FASHIONMALL TRIES A NEW MODEL

Byline: Vicki M. Young

NEW YORK — Claiming Fashionmall.com’s business model is misunderstood, the company’s chief executive last week attempted to assert its B2B credentials during a conference call to discuss fourth-quarter and yearend results.
Ben Narasin said, “Many think of us as business-to-consumer, but we’re really a consumer-to-business company. Our model is the delivery of consumers to businesses, not product to consumers. Consumers, their attention and time are our inventory.” Narasin noted that the firm’s clients are the merchants, manufacturers, catalog companies and advertisers on the site. “Our business model has been fundamentally misunderstood,” he added.
The ceo explained that merchants and advertisers scrambling to get online during the fourth quarter typically turned to traditional offline advertising like television to drive traffic to the site. “What they found by and large is that the model of utilizing traditional media like television is not working cost effectively….In simple terms, they came to us to buy traffic, and that is the heart of our business model.”
The clarification of Fashionmall’s business model came as the company announced it would transform its Outletmall.com property from an e-commerce site to a vertical portal mirroring the Fashionmall.com. The outletmall.com site will sell tenancies to manufacturers, traditional retailers and catalogs that sell off-price, clearance and end-of-run merchandise, as well as sites that have a dedicated clearance section on their Web sites. Outletmall’s refocused site will also offer sponsorship and advertising to clients.
The loss in the fourth quarter ended Dec. 31 was $2 million, compared with a $117,000 loss in the comparable 1998 period. The result excludes a noncash charge of $111,000 relating to the options of Jerome Chazen, former head of Liz Claiborne. His investment company, FM/CCP Investment Partners, holds a minority stake in Fashionmall.
Revenue for the quarter was $1.1 million, up 93 percent from $561,000 in the 1998 period. Barter revenue declined in the quarter to $154,000 compared with $292,000 in the year-ago period and also declined as a percentage of total revenue, to 14 percent from 52 percent in last year’s quarter.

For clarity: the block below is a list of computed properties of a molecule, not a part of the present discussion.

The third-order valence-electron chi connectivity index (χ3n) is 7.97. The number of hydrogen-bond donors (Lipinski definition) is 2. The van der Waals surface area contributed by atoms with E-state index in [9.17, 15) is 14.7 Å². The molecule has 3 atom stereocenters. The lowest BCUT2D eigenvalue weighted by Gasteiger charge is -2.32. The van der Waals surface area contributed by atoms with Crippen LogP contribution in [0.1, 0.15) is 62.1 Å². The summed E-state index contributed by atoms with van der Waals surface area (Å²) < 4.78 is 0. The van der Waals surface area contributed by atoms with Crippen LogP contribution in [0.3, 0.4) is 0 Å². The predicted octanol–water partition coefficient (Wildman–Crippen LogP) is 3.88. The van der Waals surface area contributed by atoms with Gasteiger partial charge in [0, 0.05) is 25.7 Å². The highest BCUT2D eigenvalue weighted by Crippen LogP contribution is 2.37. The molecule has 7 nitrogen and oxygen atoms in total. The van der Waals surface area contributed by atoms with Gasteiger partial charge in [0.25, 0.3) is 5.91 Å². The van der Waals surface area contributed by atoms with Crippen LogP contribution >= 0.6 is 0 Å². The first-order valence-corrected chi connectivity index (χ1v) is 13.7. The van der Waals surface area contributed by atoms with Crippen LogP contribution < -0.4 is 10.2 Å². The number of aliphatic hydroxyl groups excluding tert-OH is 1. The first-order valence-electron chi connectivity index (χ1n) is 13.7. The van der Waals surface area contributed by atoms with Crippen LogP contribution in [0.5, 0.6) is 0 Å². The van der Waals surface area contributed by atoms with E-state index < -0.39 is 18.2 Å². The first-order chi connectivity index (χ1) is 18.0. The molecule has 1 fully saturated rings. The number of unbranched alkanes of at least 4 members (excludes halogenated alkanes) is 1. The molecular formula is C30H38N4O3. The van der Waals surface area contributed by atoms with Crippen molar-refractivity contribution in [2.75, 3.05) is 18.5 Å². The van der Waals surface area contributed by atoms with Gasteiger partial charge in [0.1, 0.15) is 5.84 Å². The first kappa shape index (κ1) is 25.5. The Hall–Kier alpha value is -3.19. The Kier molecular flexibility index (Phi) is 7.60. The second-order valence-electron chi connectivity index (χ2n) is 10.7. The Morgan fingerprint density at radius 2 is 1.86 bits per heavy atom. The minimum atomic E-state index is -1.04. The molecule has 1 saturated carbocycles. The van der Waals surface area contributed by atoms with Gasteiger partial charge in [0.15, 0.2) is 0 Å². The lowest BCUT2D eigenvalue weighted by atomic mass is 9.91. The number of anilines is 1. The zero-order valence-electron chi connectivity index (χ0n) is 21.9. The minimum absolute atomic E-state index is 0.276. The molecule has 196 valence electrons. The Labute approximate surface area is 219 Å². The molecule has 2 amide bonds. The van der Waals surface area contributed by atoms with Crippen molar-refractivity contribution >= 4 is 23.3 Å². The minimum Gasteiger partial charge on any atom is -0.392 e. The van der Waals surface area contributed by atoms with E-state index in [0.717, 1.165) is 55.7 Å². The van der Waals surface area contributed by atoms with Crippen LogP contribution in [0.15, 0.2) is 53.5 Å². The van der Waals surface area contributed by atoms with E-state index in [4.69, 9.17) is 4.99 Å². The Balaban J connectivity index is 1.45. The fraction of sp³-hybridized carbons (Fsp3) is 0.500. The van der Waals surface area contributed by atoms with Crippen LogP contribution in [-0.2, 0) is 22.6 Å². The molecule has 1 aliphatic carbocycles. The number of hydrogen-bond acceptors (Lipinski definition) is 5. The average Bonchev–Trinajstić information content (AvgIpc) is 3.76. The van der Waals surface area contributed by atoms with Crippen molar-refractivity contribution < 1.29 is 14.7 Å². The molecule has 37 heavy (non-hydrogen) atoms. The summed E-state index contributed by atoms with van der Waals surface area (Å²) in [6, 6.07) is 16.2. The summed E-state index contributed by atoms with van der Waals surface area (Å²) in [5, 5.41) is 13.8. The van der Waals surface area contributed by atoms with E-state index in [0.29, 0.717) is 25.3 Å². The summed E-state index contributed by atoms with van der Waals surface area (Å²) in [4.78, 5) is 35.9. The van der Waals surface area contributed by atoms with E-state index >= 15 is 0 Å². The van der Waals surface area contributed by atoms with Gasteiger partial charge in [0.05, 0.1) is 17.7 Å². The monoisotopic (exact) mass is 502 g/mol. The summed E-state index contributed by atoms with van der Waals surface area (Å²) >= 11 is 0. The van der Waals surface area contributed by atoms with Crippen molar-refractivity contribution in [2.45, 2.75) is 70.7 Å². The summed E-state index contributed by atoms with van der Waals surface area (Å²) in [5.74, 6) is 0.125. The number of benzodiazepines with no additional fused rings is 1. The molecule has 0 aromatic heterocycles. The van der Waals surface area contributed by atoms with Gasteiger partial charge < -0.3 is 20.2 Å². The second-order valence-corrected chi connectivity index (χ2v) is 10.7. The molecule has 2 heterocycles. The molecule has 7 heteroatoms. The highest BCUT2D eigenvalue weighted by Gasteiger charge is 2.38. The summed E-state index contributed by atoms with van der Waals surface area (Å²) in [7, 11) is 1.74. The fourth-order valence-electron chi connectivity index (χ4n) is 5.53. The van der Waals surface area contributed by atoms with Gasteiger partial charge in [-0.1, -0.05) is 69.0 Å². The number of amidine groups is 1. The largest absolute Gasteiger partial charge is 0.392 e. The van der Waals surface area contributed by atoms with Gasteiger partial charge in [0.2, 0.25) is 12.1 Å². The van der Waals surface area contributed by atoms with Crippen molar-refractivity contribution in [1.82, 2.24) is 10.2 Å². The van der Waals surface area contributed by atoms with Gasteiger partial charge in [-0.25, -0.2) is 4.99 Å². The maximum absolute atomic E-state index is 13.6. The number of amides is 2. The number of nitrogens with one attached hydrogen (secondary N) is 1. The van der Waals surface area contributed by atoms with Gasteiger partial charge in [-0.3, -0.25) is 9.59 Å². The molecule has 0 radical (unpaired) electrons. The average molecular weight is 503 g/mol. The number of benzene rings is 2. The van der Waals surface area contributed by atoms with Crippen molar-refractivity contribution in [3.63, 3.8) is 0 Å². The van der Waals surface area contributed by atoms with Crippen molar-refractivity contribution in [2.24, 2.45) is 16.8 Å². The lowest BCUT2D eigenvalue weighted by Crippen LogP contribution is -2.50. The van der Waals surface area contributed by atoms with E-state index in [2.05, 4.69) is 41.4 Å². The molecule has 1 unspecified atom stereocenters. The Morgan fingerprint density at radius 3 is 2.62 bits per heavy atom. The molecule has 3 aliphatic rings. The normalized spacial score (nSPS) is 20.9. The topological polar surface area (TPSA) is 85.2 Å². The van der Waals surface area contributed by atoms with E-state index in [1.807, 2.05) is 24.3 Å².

In 1999, the year’s net loss was $2.5 million, compared with income of $8,000 in 1998. The 1999 result excludes a $1.3 million noncash charge connected to the Chazen options. Total revenue was $3.7 million, compared with $2 million in 1998. Barter revenue was $1.3 million versus $1 million in 1998.
Narasin noted that the company attracted a greater number of clients during the fourth quarter. The company had signed 27 new clients during the first nine months of 1999 and then 37 in the fourth quarter alone, he said.
Narasin said companies “are realizing the inefficiency of traditional offline advertising to drive traffic.” On Fashionmall.com, advertising contract periods range from three to 12 months. He added that the company in the fourth quarter shifted its core pricing model for anchor and non-anchor tenants from a flat fee plus a percentage of sales to cost-per-click model plus a percentage of sales.
“We charge clients for traffic delivered to the site, regardless of what the traffic does, plus a percentage of sales,” he pointed out.
Upcoming changes at Fashionmall include simplified purchasing, in which customers use a single shopping basket and move through a single checkout to purchase from the different vendors on the site. The company also plans to improve tracking of customers for trafficking purposes to better generate fees from clients.

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